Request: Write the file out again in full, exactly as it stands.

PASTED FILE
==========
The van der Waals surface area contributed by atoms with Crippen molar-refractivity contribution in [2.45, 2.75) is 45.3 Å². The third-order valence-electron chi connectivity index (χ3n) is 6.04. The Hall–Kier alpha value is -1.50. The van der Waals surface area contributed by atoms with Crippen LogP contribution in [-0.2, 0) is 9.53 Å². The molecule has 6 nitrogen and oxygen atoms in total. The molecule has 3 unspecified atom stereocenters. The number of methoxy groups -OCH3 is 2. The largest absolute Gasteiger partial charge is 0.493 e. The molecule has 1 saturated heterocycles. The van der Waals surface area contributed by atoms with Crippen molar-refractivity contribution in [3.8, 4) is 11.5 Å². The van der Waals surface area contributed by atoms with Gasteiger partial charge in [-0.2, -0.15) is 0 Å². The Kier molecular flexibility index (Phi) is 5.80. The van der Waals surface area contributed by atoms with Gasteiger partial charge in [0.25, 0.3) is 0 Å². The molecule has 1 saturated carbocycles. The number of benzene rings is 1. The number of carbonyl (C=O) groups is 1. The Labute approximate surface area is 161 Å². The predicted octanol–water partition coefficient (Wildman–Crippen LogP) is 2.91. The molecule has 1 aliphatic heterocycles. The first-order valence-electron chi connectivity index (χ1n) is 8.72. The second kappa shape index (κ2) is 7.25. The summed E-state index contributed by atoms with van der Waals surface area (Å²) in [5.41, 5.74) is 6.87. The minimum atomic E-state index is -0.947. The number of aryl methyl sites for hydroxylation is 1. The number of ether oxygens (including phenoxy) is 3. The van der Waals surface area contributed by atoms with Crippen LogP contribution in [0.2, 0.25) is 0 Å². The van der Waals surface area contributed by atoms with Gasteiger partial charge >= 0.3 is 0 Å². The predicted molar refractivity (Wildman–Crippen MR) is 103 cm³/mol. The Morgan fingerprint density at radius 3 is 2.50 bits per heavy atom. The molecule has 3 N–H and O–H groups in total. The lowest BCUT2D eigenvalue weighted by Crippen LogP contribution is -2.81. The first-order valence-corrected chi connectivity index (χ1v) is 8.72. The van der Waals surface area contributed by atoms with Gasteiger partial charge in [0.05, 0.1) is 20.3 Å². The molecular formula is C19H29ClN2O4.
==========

The van der Waals surface area contributed by atoms with Crippen molar-refractivity contribution in [2.45, 2.75) is 45.3 Å². The third-order valence-electron chi connectivity index (χ3n) is 6.04. The Hall–Kier alpha value is -1.50. The van der Waals surface area contributed by atoms with Crippen LogP contribution in [-0.2, 0) is 9.53 Å². The molecule has 6 nitrogen and oxygen atoms in total. The molecule has 3 unspecified atom stereocenters. The number of methoxy groups -OCH3 is 2. The largest absolute Gasteiger partial charge is 0.493 e. The molecule has 1 saturated heterocycles. The van der Waals surface area contributed by atoms with Crippen molar-refractivity contribution in [3.8, 4) is 11.5 Å². The van der Waals surface area contributed by atoms with Gasteiger partial charge in [-0.2, -0.15) is 0 Å². The Kier molecular flexibility index (Phi) is 5.80. The van der Waals surface area contributed by atoms with Gasteiger partial charge in [0.25, 0.3) is 0 Å². The molecule has 1 saturated carbocycles. The number of benzene rings is 1. The number of carbonyl (C=O) groups is 1. The Labute approximate surface area is 161 Å². The predicted octanol–water partition coefficient (Wildman–Crippen LogP) is 2.91. The molecule has 1 aliphatic heterocycles. The first-order valence-electron chi connectivity index (χ1n) is 8.72. The second kappa shape index (κ2) is 7.25. The summed E-state index contributed by atoms with van der Waals surface area (Å²) in [5.41, 5.74) is 6.87. The minimum atomic E-state index is -0.947. The number of aryl methyl sites for hydroxylation is 1. The number of ether oxygens (including phenoxy) is 3. The van der Waals surface area contributed by atoms with Crippen LogP contribution in [0.2, 0.25) is 0 Å². The van der Waals surface area contributed by atoms with Gasteiger partial charge >= 0.3 is 0 Å². The predicted molar refractivity (Wildman–Crippen MR) is 103 cm³/mol. The Morgan fingerprint density at radius 3 is 2.50 bits per heavy atom. The molecule has 3 N–H and O–H groups in total. The lowest BCUT2D eigenvalue weighted by Crippen LogP contribution is -2.81. The first-order valence-corrected chi connectivity index (χ1v) is 8.72. The van der Waals surface area contributed by atoms with Gasteiger partial charge in [0.05, 0.1) is 20.3 Å². The molecular formula is C19H29ClN2O4.